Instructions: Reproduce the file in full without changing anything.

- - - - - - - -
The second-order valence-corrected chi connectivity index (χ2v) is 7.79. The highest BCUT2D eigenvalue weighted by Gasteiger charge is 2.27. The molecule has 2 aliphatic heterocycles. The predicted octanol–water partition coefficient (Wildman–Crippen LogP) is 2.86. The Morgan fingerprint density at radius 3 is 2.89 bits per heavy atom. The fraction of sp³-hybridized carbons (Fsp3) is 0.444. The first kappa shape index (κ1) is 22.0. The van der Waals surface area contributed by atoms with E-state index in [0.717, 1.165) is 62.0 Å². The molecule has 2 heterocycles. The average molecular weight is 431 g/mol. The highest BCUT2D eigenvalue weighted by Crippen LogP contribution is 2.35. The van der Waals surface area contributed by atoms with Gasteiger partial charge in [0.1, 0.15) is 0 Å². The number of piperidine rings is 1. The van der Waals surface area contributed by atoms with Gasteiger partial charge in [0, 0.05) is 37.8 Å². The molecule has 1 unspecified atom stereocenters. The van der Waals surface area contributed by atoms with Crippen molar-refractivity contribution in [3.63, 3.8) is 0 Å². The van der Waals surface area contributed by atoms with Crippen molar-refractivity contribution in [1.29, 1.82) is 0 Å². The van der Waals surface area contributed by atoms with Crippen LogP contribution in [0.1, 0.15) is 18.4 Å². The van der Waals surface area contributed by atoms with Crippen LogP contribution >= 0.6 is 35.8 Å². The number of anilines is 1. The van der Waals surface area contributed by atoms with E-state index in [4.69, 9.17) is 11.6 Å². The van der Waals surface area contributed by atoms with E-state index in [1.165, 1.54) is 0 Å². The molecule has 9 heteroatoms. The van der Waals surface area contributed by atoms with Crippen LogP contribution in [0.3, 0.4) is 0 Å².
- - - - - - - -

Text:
The second-order valence-corrected chi connectivity index (χ2v) is 7.79. The highest BCUT2D eigenvalue weighted by Gasteiger charge is 2.27. The molecule has 2 aliphatic heterocycles. The predicted octanol–water partition coefficient (Wildman–Crippen LogP) is 2.86. The Morgan fingerprint density at radius 3 is 2.89 bits per heavy atom. The fraction of sp³-hybridized carbons (Fsp3) is 0.444. The first kappa shape index (κ1) is 22.0. The van der Waals surface area contributed by atoms with E-state index in [0.717, 1.165) is 62.0 Å². The molecule has 2 heterocycles. The average molecular weight is 431 g/mol. The highest BCUT2D eigenvalue weighted by Crippen LogP contribution is 2.35. The van der Waals surface area contributed by atoms with Gasteiger partial charge in [0.1, 0.15) is 0 Å². The number of piperidine rings is 1. The van der Waals surface area contributed by atoms with Gasteiger partial charge in [0, 0.05) is 37.8 Å². The molecule has 1 unspecified atom stereocenters. The van der Waals surface area contributed by atoms with Crippen molar-refractivity contribution in [3.63, 3.8) is 0 Å². The van der Waals surface area contributed by atoms with Crippen molar-refractivity contribution in [1.29, 1.82) is 0 Å². The van der Waals surface area contributed by atoms with Crippen LogP contribution in [0.1, 0.15) is 18.4 Å². The van der Waals surface area contributed by atoms with Crippen LogP contribution >= 0.6 is 35.8 Å². The number of anilines is 1. The van der Waals surface area contributed by atoms with E-state index in [4.69, 9.17) is 11.6 Å². The van der Waals surface area contributed by atoms with E-state index in [1.165, 1.54) is 0 Å². The molecule has 9 heteroatoms. The van der Waals surface area contributed by atoms with Crippen LogP contribution in [0.3, 0.4) is 0 Å².